3. The Counter-Revolution Is An Essential Condition for Authentic Progress

February 20, 2020

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Does the Counter-Revolution favor progress? Yes, if the progress is authentic. No, if it is the march toward the revolutionary utopia.

One of several crowns that are suspended above the streets for Christmas time at Zona Rosa in Kansas City, Missouri.

In its material aspect, genuine progress consists in the rightful use of the forces of nature according to the law of God, for the service of man. For this reason, the Counter-Revolution makes no pacts with today’s hypertrophied technicalism, with its adoration of novelties, speed, and machines, nor with the deplorable tendency to organize human society mechanistically. These are excesses that Pius XII condemned profoundly and precisely.1

Nor is the material progress of a people the main element of progress in Christian understanding. The latter lies above all in the full development of the powers of the soul and the ascent of mankind toward moral perfection. Thus, a counter-revolutionary conception of progress supposes the prevalence of spiritual values over material considerations. Accordingly, it is proper to the Counter-Revolution to promote, among individuals and the multitudes, a far greater esteem for all that has to do with true religion, philosophy, art, and literature than for what has to do with the good of the body and the exploitation of matter.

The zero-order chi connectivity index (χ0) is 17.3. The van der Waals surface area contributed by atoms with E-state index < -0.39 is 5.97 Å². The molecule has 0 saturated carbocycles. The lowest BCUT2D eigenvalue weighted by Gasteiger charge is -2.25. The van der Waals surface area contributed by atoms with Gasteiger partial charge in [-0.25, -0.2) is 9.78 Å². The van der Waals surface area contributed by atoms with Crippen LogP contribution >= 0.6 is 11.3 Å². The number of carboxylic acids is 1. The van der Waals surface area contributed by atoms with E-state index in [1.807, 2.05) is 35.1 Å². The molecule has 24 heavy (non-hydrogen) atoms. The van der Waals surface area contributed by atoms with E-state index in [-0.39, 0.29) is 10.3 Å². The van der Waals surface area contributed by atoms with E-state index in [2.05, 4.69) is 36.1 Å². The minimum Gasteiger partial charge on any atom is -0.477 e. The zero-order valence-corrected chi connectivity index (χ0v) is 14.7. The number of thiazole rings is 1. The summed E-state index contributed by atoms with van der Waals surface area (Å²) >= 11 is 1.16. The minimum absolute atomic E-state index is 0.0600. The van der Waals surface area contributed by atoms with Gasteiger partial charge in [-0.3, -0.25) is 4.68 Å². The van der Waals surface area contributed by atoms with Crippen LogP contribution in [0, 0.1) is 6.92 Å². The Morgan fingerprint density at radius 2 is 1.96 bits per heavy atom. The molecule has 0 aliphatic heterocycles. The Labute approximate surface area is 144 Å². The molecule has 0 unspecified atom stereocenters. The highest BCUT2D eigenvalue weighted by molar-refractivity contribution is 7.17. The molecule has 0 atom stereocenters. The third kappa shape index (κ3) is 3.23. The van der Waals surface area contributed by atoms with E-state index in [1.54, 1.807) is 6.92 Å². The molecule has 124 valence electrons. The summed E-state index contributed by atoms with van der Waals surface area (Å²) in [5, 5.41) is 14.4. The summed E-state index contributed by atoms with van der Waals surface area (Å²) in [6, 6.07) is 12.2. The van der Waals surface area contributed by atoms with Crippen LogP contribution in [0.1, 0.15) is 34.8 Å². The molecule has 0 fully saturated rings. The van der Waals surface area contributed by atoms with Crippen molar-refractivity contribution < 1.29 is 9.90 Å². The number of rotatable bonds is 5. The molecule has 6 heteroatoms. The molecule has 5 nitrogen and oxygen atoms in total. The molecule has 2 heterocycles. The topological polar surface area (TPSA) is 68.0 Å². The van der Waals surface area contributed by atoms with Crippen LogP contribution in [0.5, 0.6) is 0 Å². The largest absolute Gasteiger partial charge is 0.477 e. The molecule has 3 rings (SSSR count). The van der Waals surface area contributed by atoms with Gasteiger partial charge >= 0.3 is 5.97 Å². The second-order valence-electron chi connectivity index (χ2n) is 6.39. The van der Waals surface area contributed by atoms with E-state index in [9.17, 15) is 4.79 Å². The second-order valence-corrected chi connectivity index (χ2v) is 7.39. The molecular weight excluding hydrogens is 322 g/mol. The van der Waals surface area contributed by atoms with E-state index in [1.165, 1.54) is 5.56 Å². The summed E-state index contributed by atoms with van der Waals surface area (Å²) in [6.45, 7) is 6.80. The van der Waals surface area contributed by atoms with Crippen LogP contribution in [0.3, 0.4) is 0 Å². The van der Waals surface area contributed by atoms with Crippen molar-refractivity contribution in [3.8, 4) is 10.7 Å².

Finally, to clearly differentiate between the revolutionary and counter-revolutionary concepts of progress, it is necessary to note that the counter-revolutionary takes into account that the world will always be a valley of tears and a passageway to heaven, while the revolutionary considers that progress should make the earth a paradise in which man lives happily with no thought of eternity.

From the very notion of rightful progress, one can see that the revolutionary process is its contrary.

Thus, the Counter-Revolution is an essential condition for the preservation of the normal development of authentic progress and the defeat of the revolutionary utopia, which has only a facade of progress.

1 Cf. Christmas broadcast, 1957, in Yzermans, The Major Addresses of Pope Pius XII, vol. 2, p. 233.

Plinio Corrêa de Oliveira, Revolution and Counter-Revolution(York, Penn.: The American Society for the Defense of Tradition, Family, and Property, 1993), Part II, Ch. III, pgs. 79-80.

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